Prof. Adebayo Adeyemi, Director, Scientific Affairs, Nigerian Heart Foundation and Former Vice-chancellor, Bells University of Technology, said that just as TETFUND was earmarked to fund university infrastructure, every tax derived from SSB should be used to strengthen  health facilities.
Adeyemi also a former president of the Nigerian Institute of Food Science and Technology (NIFST) noted that  the tax should be used for public health and public health financing especially in the  treatment of Non-communicable diseases.
On his part, Dr Samuel Adejare, Deputy Chairman, House Committee on Health, National House of Representatives, said enough had not been done to review the laws in the country.

He urged the coalition and citizens to always ensure they pass any bill they want to become law through the members of the national assembly to facilitate its fast movement in the house.

Adejare also called for more advocacy and education on the general public to make them understand the reason for these taxes, adding that the national assembly would be ready to support them.

According to him, the revenue from SSB cannot not just be diverted to health financing until there is a legislation and policy on it, just is it is with TETFUND, he therefore, urged the coalition to come up with bills that will help achieve this.

Mr Denis Ituma, Chief Superintendent of Customs Department of Excise, Free Trade Zone and Industrial Incentives said all companies producing SSB have been complying fully with the payment of the tax.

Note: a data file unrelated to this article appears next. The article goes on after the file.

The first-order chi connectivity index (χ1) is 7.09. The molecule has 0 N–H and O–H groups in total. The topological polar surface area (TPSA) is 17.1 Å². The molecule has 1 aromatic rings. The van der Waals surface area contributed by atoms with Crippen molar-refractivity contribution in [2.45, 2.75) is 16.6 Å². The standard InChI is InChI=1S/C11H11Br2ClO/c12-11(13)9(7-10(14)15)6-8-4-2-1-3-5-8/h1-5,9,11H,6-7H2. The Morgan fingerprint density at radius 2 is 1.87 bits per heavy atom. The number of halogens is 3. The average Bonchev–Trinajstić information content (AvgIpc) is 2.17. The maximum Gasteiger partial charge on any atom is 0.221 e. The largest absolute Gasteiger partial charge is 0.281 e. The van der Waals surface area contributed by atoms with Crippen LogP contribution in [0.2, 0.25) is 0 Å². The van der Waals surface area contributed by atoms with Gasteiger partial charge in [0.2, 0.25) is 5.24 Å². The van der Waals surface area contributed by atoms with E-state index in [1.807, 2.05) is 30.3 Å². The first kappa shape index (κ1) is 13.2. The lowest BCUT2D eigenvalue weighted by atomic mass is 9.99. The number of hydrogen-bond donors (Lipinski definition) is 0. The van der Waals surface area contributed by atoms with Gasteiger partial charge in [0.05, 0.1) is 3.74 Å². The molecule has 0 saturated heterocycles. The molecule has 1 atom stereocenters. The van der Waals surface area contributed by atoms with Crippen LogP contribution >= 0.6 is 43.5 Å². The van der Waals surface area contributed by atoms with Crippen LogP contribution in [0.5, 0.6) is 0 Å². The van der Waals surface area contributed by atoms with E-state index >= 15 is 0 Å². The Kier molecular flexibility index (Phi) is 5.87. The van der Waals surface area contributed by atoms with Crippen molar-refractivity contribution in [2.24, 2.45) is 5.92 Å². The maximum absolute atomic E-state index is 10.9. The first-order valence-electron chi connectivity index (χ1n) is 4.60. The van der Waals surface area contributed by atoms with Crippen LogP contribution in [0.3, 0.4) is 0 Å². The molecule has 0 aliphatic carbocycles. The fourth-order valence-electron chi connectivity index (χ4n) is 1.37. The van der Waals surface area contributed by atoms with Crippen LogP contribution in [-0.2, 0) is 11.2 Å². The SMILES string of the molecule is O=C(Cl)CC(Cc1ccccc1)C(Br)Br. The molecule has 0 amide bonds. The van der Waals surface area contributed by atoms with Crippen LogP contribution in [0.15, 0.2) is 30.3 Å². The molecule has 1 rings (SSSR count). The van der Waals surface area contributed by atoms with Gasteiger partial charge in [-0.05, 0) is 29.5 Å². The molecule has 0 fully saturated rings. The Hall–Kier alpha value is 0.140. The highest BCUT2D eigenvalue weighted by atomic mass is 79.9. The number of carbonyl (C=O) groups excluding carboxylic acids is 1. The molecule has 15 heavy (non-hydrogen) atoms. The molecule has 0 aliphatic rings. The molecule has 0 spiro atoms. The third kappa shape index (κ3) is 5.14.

According to Ituma, customs had started the implementation of taxing all companies producing SSBs since June 1st, 2022, this he said started with the sensitisation of the companies on the need for the taxation.

“The N10 per litre of Sugar-Sweetened Beverages has been implemented on June 1, and  all excise duties have been collected and paid into the federation account.

Ituma however, noted that one of the challenges in the policy document given to NCS was that some products made from milk like yorghuts, bobo, etc were not included in the list of beverages to be taxed adding that this should be addressed.

He also called on the National Agency for Food and Drug Administration and Commission (NAFDAC) to beam their search light on labelling of products noting that most labels on products do not carry the composition of ingredients used in the production of the products.

Responding on the issues of fake labels and composition of SSB products, Mr Ozigis Abdalsalam, Director FCT, NAFDAC said the agency have regulation on nutritional sweeteners in respect to adults and children.

“We are a scientific organisation that work with evidence, there are other strategies that can be used to regulate sugar consumption, also post marketing surveillance is used to monitor products to ensure quality sustainability.

“You also can buy and sue a company for defective products which NAFDAC must be aware of,”
The News Agency of Nigeria (NAN) reports that National Action on Sugar Reduction Coalition (NASR) is a coalition with the goal of promoting healthy lifestyles by reducing consumption of Sugar-Sweetened Beverages (SSBs)in Nigeria.(NAN)